Microsoft expects to finish work on Service Pack 2 for Windows XP next month. The much-anticipated security focused update should be available to users shortly after that.
The head of Microsoft's Windows client business, senior vice president Will Poole, is expected to announce today Microsoft's plan to end work on SP2 and release the code to manufacturing in August during a keynote speech at the company's Worldwide Partner Conference in Toronto, a Microsoft spokesman has said.
With that release to manufacturing, Microsoft will begin the process of distributing the already delayed service pack to users. The delivery will start with the launch of a new version of Windows Update, called Windows Update Version 5, the spokesman said. The new update service includes smart downloading technology that will allow users to interrupt the large SP2 download and resume it later, especially useful for users of dial-up Internet connections.
Although Microsoft has called Windows XP SP2 a service pack, analysts have said that the update really is more comparable to a Windows upgrade. SP2 contains bug fixes and updates, but it also offers new features and makes significant changes to the Windows software in four main areas: network protection, memory protection, e-mail security and browsing security.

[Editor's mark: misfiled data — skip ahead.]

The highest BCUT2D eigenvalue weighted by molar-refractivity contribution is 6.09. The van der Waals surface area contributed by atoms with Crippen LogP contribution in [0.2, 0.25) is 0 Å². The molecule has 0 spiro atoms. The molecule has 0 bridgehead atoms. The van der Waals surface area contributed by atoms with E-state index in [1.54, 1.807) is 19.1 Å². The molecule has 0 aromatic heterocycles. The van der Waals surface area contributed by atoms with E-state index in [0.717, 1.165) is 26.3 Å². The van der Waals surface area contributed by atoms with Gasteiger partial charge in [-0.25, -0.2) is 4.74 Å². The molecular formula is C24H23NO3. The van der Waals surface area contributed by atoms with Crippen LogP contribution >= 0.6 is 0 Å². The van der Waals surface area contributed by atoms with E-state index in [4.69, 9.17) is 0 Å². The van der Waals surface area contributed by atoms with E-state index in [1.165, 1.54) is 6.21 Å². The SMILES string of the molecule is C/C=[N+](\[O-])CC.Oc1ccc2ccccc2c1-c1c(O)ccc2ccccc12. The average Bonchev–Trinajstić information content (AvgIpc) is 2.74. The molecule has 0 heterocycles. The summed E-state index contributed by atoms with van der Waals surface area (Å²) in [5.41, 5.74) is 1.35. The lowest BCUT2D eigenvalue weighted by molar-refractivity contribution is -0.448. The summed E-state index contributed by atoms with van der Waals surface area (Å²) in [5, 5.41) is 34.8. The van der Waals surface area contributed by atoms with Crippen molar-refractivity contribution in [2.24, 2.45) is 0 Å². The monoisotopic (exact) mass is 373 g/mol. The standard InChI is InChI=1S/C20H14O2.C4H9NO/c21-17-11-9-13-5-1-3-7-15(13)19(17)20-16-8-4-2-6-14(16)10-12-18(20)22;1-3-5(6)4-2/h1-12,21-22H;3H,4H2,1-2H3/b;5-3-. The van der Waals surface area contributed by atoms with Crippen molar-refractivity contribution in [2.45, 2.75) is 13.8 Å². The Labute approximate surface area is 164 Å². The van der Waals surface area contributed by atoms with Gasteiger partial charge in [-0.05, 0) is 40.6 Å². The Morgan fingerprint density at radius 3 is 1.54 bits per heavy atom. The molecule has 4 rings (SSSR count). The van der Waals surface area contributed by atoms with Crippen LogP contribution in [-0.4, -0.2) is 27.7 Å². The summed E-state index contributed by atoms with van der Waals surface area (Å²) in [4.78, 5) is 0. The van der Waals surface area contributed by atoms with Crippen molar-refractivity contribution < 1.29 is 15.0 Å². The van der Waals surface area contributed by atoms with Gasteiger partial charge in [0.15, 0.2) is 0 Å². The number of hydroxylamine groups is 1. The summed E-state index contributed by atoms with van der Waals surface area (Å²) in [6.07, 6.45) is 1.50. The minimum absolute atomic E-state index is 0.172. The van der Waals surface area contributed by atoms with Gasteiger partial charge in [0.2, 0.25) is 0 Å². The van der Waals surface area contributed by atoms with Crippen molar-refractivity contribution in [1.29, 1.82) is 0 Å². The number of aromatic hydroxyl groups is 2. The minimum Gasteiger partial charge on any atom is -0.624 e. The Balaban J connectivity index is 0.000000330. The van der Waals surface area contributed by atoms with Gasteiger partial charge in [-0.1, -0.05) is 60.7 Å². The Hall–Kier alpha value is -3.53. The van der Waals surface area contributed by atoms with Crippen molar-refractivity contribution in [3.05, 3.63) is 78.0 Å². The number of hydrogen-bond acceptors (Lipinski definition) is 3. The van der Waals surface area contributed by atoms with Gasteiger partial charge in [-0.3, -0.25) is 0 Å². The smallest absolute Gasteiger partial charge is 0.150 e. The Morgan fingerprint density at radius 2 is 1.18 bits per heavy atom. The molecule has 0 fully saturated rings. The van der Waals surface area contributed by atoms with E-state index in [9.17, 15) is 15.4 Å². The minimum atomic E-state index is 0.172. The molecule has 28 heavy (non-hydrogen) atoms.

The service pack will be a significant download. Microsoft wouldn't comment late Sunday, but the latest test version was 264MB. The final version, insiders say, will be smaller in size but still a large file.
A first beta of the Windows XP update was released in December, followed by release candidate 1 in March and a second release candidate in June. Hundreds of thousands of developers and IT professionals have already tried out the software. Once released, the service pack will represent one of Microsoft's most broadly tested products to date, the company has said.
Microsoft has warned that Windows XP SP2 could break existing applications because of the changes that are made. The company has called on all developers and technology professionals to test the service pack.